The latest book by 92-year-old author and Manchester resident Katharine Stanley-Brown Abbott—her third—is A Zoo Full of Rhymes. The small and tidy book is packed with 38 light and lyrical rhymes with animals, birds, sea creatures and insects ranging from a bluefish and bongo to auk and platypus.
They are what Abbott imagines one might encounter at a zoo, even if one might not find them on formal display. And they certainly entertain. The verses, appropriate for young and old, feature wordplay and introduce readers to the real and imagined woes, wishes, habitats and activities of her creatures. There’s a gnu, a ewe, pheasants, pacas, flies and fleas. Abbott even takes on skunks, beavers, caribou, the toucan, the white hen, yaks and wild boars. All are gorgeously illustrated by Vermont artist Kristin Richland.
Abbott is clear: the book’s storytelling isn’t poetry, but rather a playful, informal rhymes that teach and entertain. Readers learn the “quetzal” is an exotic bird from Costa Rica. But they might also ponder how butterflies got their name since, as Abbott writes, butterflies are never made of butter, and butter never flies so, she writes, why not call them “flutter-bys?”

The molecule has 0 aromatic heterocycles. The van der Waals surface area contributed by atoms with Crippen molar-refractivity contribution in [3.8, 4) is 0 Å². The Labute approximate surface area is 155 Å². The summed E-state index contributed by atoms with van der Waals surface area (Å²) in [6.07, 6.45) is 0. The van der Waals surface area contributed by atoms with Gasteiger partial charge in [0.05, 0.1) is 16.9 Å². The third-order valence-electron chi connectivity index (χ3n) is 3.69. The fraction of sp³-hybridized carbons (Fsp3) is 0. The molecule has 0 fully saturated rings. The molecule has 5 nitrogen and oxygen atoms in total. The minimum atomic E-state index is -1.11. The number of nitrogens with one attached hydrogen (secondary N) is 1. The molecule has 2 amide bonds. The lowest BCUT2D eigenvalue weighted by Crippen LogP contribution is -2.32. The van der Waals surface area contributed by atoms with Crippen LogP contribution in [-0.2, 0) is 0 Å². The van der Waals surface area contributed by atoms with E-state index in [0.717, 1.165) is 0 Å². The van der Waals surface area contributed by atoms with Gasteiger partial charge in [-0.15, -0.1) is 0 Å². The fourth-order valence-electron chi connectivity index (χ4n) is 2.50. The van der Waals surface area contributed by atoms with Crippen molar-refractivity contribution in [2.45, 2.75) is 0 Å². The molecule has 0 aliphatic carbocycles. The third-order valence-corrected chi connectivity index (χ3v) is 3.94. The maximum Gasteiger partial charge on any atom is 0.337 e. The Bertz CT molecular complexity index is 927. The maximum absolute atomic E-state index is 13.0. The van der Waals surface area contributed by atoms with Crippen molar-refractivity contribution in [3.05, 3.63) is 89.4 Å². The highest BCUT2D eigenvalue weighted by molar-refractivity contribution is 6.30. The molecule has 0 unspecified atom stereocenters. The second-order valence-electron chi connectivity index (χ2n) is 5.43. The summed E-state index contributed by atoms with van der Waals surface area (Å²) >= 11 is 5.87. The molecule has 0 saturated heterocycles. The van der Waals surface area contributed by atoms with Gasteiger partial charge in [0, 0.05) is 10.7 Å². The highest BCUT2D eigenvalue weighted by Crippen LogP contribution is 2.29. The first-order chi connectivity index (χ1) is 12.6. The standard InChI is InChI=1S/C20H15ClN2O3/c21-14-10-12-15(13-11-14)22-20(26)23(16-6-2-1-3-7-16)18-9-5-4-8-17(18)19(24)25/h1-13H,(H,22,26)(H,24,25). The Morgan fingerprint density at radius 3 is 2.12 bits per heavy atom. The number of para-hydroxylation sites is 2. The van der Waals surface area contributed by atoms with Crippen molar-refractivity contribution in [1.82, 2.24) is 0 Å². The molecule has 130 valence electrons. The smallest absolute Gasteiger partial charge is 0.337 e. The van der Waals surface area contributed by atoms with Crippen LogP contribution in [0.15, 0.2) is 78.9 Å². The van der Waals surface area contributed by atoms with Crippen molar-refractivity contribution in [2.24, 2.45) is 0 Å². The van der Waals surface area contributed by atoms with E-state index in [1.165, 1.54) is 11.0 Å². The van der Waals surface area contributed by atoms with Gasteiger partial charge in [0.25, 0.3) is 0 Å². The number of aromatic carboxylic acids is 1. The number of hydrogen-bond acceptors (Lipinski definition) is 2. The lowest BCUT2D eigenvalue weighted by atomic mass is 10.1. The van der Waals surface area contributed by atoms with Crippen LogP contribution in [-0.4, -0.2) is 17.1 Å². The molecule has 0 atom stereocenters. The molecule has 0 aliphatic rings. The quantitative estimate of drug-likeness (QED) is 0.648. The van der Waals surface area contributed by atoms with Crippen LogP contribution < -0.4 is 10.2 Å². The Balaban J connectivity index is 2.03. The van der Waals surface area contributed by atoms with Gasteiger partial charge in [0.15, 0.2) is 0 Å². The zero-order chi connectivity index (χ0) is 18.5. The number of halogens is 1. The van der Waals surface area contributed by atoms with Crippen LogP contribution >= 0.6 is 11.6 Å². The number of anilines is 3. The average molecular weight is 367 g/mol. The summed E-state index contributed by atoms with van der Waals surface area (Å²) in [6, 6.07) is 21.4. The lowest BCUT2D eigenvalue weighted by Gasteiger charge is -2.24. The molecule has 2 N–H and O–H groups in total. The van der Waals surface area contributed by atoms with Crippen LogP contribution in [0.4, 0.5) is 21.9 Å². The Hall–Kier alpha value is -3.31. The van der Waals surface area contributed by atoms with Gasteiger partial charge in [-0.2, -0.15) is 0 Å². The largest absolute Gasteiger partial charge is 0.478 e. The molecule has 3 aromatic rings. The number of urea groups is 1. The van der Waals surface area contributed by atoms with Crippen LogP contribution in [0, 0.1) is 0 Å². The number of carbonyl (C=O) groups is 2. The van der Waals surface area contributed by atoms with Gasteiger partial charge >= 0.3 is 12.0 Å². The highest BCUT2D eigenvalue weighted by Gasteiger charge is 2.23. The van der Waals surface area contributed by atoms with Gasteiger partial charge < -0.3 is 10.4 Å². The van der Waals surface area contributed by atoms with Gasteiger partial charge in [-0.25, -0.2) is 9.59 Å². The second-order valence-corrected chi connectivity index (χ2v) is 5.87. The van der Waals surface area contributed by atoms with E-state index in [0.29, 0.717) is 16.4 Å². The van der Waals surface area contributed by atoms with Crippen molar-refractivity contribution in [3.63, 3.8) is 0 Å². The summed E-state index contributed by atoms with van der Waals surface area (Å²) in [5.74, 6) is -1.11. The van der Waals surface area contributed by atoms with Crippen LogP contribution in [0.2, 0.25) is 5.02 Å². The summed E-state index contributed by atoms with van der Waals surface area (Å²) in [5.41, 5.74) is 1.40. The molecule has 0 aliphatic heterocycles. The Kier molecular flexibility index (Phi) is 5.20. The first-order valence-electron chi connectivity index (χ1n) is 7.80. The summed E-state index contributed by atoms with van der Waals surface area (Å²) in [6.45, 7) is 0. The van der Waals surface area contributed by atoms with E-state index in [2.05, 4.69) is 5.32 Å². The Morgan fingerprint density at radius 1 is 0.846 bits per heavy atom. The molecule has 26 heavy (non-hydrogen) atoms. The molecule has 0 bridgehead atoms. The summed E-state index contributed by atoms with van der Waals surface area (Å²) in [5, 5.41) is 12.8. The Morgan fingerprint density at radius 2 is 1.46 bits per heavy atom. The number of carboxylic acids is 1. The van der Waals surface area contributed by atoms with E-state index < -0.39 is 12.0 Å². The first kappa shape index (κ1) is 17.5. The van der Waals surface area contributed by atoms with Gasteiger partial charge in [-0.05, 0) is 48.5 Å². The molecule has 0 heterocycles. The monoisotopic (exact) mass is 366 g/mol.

“I’ve always enjoyed playing with words,” said Abbott.
Indeed. And she plays with words and animal names that many may never fall from our lips, like the “agouti,” the “nene,” the “cassowary.,” or “dugong.” Wow. Thankfully, there’s a short but informative “Fun Facts” section in the back that shares more information about each one.
Abbott’s ten-year-old granddaughter Eleanor served as inspiration for many early rhymes and the project remained a family affair, with the author’s daughter Alexandra, a graphic designer, helping to coordinate with Richland as the artist unfurled the book’s illustrations.
“I hope readers have as much fun meeting the creatures in A Zoo Full of Rhymes as I did writing about them.”
A Zoo Full of Rhymes is published by SDP Publishing and retails for $12.95 in paperback. It’s available for purchase at The Book Shop in Beverly Farms. It’s also available in a Kindle version for $4.99, although it seems the book would surely be a letdown as an electronic version. Besides, it seems right that a small charming book like this one should be purchased at a small charming independent local book shop. Don’t you think?